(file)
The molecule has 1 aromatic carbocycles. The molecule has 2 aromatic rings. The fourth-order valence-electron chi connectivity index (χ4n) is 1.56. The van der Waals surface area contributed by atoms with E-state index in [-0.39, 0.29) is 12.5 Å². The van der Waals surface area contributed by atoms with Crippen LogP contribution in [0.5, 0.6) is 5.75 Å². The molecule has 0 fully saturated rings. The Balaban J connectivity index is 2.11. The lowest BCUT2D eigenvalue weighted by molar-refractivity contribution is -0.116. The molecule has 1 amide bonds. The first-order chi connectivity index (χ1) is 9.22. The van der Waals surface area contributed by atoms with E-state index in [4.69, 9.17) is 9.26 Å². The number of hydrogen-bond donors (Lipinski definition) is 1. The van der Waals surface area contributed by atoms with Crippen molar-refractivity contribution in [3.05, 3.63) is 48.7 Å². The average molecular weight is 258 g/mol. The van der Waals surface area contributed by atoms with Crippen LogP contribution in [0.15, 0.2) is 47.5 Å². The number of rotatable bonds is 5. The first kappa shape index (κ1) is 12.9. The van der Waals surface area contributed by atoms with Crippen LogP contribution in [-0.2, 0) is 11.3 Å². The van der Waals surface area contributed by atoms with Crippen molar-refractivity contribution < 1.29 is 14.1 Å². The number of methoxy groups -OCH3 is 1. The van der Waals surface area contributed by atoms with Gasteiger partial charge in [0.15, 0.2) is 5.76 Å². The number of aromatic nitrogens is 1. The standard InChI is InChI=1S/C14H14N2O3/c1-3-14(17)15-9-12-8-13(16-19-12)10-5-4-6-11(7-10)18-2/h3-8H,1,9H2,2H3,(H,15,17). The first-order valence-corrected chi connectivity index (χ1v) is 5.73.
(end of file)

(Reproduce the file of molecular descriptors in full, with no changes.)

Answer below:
The molecule has 1 aromatic carbocycles. The molecule has 2 aromatic rings. The fourth-order valence-electron chi connectivity index (χ4n) is 1.56. The van der Waals surface area contributed by atoms with E-state index in [-0.39, 0.29) is 12.5 Å². The van der Waals surface area contributed by atoms with Crippen LogP contribution in [0.5, 0.6) is 5.75 Å². The molecule has 0 fully saturated rings. The Balaban J connectivity index is 2.11. The lowest BCUT2D eigenvalue weighted by molar-refractivity contribution is -0.116. The molecule has 1 amide bonds. The first-order chi connectivity index (χ1) is 9.22. The van der Waals surface area contributed by atoms with E-state index in [4.69, 9.17) is 9.26 Å². The number of hydrogen-bond donors (Lipinski definition) is 1. The van der Waals surface area contributed by atoms with Crippen molar-refractivity contribution in [3.05, 3.63) is 48.7 Å². The average molecular weight is 258 g/mol. The van der Waals surface area contributed by atoms with Crippen LogP contribution in [0.15, 0.2) is 47.5 Å². The number of rotatable bonds is 5. The first kappa shape index (κ1) is 12.9. The van der Waals surface area contributed by atoms with Crippen LogP contribution in [-0.2, 0) is 11.3 Å². The van der Waals surface area contributed by atoms with Crippen molar-refractivity contribution < 1.29 is 14.1 Å². The number of methoxy groups -OCH3 is 1. The van der Waals surface area contributed by atoms with Gasteiger partial charge in [0.15, 0.2) is 5.76 Å². The number of aromatic nitrogens is 1. The standard InChI is InChI=1S/C14H14N2O3/c1-3-14(17)15-9-12-8-13(16-19-12)10-5-4-6-11(7-10)18-2/h3-8H,1,9H2,2H3,(H,15,17). The first-order valence-corrected chi connectivity index (χ1v) is 5.73.